An exit load refers to the fee that the Asset Management Companies (AMC) charges an investor when he/she exits or redeems a scheme. Sometimes it also applies to the commission to the fund house or pre-exit penalty if the investor exits the fund before the lock-in period is over. Not all funds levy an exit charge. Hence, while choosing a plan, do consider the exit load, too, along with its expense ratio, as the exit fee is not a part of the expense ratio.
The exit fee is usually a percentage of the Net Asset Value (NAV) of the mutual fund held by investors. Once the AMC removes the exit load from the total NAV, the remaining amount is credited to the investor’s account.
Why are exit loads imposed on investors?
Exit loads are imposed principally to discourage premature withdrawals. Fund managers responsible for schemes meant for the long run would prefer their investors to stay invested for the required tenure. This is desirable because if too many investors exit at the same time, the fund manager will have to sell shares in distress of companies that are liquid thereby robbing existing investors of their future growth potential. Hence, the fund imposes an exit load to discourage investors from exiting too soon.
For instance, if the exit charge for a one-year scheme is 1% and you redeem within six months, this would be much before the agreed investment period. So, here it is like an early-exit penalty. If the NAV of the fund is Rs.50 during the time of redemption, then the exit fee would be 1% of Rs.50, which amounts to Rs.0.5. The remaining amount, Rs.49.50, gets credited to the investor. Had the investor completed the agreed fund tenure, then he/she needn’t pay the exit load at the time of redemption.
How does exit load work in a SIP?
Most investors don’t understand the concept of exit load when they regularly invest in a scheme via a monthly Systematic Investment Plan (SIP). They think that if they started a SIP a year ago, they wouldn’t have to pay an exit load if they sell the investment after the stipulated time, say, one year. However, this is an incorrect notion.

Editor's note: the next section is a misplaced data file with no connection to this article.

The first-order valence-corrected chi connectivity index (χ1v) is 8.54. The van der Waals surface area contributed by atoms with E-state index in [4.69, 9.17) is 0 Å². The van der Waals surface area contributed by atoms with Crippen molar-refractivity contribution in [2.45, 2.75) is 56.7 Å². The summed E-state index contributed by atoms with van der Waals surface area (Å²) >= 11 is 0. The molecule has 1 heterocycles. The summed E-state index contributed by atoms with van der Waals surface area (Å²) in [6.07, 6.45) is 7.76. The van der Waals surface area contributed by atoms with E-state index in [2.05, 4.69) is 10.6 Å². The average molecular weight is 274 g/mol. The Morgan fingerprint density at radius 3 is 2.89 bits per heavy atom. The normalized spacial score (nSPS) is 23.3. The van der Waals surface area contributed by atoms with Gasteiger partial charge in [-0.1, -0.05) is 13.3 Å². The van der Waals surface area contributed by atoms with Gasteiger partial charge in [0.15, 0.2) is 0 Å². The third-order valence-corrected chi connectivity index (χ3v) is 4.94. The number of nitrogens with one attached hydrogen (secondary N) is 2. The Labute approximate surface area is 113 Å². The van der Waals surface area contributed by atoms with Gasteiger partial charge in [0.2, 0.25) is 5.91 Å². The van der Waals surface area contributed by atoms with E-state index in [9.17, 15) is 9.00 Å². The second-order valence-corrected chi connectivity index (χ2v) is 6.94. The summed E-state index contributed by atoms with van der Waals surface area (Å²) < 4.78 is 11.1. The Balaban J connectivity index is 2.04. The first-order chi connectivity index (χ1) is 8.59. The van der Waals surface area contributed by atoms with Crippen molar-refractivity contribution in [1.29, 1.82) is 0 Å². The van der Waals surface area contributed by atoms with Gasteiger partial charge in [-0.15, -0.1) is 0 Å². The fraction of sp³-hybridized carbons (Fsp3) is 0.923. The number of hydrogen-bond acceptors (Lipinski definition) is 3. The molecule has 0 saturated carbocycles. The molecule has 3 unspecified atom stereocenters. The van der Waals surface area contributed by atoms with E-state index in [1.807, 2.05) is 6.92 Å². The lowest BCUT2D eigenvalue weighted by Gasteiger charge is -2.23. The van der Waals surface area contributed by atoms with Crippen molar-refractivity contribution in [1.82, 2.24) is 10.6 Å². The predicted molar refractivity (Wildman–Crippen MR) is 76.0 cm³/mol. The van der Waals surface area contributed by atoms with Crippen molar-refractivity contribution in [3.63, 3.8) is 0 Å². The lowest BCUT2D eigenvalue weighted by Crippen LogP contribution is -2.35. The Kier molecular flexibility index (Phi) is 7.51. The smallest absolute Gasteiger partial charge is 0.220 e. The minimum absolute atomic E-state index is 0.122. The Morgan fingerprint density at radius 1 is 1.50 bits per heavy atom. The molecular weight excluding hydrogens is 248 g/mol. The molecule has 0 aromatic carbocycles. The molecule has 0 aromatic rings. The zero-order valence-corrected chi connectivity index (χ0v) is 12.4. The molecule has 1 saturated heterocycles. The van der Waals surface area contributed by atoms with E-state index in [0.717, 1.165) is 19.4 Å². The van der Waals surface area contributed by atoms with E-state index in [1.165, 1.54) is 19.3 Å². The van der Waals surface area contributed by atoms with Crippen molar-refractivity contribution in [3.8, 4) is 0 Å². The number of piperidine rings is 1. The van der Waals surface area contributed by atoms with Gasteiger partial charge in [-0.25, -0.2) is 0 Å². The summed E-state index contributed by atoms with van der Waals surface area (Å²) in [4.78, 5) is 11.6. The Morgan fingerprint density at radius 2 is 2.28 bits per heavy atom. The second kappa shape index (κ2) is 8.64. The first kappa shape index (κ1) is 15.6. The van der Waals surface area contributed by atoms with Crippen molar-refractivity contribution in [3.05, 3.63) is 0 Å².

The holding period is applicable for each instalment of SIP. For example, if an exit load is imposed on redemptions before a year, the exit load applies to each SIP instalment. If the primary SIP instalment has completed one year, only that instalment would not be charged an exit load on redemption. Any other instalments which are held for a period less than a year would attract exit load on sale.
How does exit load work in case of a merger of schemes?
When two funds merge for whatsoever reason, the exit load will not be applicable in such a situation. In such instances, investors are offered with the option of opting out from the scheme and recover their amount in a specific time window. However, failure to opt-out within a time window attracts an exit load.
All in all, being aware of exit fees associated with your mutual fund investment is crucial for an investor as it helps him gauge his returns after all expenses have been taken into account. Being careful of exit loads helps you to invest in mutual funds without taking a toll on your planned investments. Happy investing!